With the rise of app-laden smartphones like the iPhone and Google's Android OS, now on T-Mobile's G1, many penny-pinching shoppers have downloaded barcode scanning applications onto their mobile devices. These apps allow consumers to compare the prices of merchandise on a store's shelf to competing stores in the area just by taking pictures with their smartphone's camera. The prices are instantly retrieved and displayed on the mobile phone so consumers can know before they buy if they're getting a good deal.
Although consumers may be catching on to this barcode-scanning trend, some stores are still in the dark. For example, a Target store in Michigan recently requested a shopper to stop scanning merchandise, saying it went against store policy. The customer reported the event to the application's makers, Big in Japan, whose app Shop Savvy is a popular download for Android handsets.
Big in Japan called the Target store in question and spoke to the manager, who indicated that she was not aware of the policy. We also contacted Target's corporate headquarters to confirm Target's policy, or lack thereof, but we first had to explain the application to the company representative. They had never heard of such a thing before! (As it turns out, Target has no policy whatsoever on barcode scanning their merchandise.)
The same customer also noted they had visited Sam's Club, where they demonstrated the application to a store employee who seemed "confounded that such technology even existed," wrote the user.
Instant Price Match Is Retail's Future
Although this is just anecdotal evidence from one customer, it's entirely believable that without concrete store policies in place, you're going to encounter rogue employees here and there who have no idea what you're doing and will ask you to stop.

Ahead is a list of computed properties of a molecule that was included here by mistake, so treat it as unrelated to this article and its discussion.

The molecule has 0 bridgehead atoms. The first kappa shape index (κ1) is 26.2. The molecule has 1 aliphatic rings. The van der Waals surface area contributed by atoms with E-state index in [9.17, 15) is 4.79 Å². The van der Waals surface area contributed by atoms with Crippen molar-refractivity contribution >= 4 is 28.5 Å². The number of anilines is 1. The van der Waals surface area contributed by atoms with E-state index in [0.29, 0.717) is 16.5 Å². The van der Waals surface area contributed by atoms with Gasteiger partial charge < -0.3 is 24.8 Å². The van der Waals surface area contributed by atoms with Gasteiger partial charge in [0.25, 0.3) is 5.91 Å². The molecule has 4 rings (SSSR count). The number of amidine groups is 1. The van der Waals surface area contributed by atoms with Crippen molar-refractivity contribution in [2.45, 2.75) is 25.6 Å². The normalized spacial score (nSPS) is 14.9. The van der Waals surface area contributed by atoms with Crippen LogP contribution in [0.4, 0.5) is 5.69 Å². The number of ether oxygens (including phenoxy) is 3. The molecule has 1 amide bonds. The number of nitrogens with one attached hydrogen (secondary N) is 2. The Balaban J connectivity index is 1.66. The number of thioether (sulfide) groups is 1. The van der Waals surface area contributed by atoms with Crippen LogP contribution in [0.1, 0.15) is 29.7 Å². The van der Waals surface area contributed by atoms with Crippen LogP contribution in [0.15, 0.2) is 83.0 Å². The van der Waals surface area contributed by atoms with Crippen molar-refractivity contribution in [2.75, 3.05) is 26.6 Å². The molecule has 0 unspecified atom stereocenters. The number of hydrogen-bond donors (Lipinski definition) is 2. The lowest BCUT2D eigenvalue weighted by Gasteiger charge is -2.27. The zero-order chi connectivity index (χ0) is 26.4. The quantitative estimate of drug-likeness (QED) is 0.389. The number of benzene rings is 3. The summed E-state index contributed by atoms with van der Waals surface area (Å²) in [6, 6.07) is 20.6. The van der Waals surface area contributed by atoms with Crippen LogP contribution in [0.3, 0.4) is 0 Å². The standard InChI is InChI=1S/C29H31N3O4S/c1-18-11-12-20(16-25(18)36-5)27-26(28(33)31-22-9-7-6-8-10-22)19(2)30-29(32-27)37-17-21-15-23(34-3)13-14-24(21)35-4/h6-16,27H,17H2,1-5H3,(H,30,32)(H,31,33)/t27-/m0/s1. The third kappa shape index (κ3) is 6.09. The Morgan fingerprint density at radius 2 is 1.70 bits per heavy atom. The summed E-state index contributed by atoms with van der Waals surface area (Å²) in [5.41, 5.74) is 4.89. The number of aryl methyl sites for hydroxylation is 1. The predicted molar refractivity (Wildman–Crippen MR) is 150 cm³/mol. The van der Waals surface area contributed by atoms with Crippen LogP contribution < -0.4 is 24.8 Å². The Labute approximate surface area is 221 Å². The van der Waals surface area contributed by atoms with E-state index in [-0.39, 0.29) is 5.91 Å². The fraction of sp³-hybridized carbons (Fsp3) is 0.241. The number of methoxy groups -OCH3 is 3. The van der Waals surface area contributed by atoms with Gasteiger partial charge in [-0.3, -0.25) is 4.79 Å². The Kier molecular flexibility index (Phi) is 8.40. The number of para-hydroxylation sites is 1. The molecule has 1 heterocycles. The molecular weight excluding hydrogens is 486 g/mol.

On the flip side, stores that do get hip to this trend may decide to implement store policies that ban scanning, once they realize that customers could discover their high prices. A post on AdLab for example, a blog about advertising and marketing, suggests retailers do just that. They also recommend retailers should consider investing in a a cell phone jammer. They even provide a "No iPhones on Premises" sign for printout.
That doesn't seem to be a very proactive way of dealing with the technology. In fact, it reminds us of how both the music and movie industry attempted to quash the pirating of songs and films: they just tried to make it stop. Instead of going a route destined for failure and trying to shut down barcode scanning altogether, retailers could choose to embrace the trend. They could offer easy-to-find barcodes on their promotional items with signage encouraging customers to compare the price instantly with other stores in the area. They could make barcode scanning the new advertising circular.
Hopefully, stories like those of the Shop Savvy customer will remain isolated incidents and no other store employees will bother customers looking to save money. If you've used barcode scanning applications and have experiences to share, please let us know in the comments.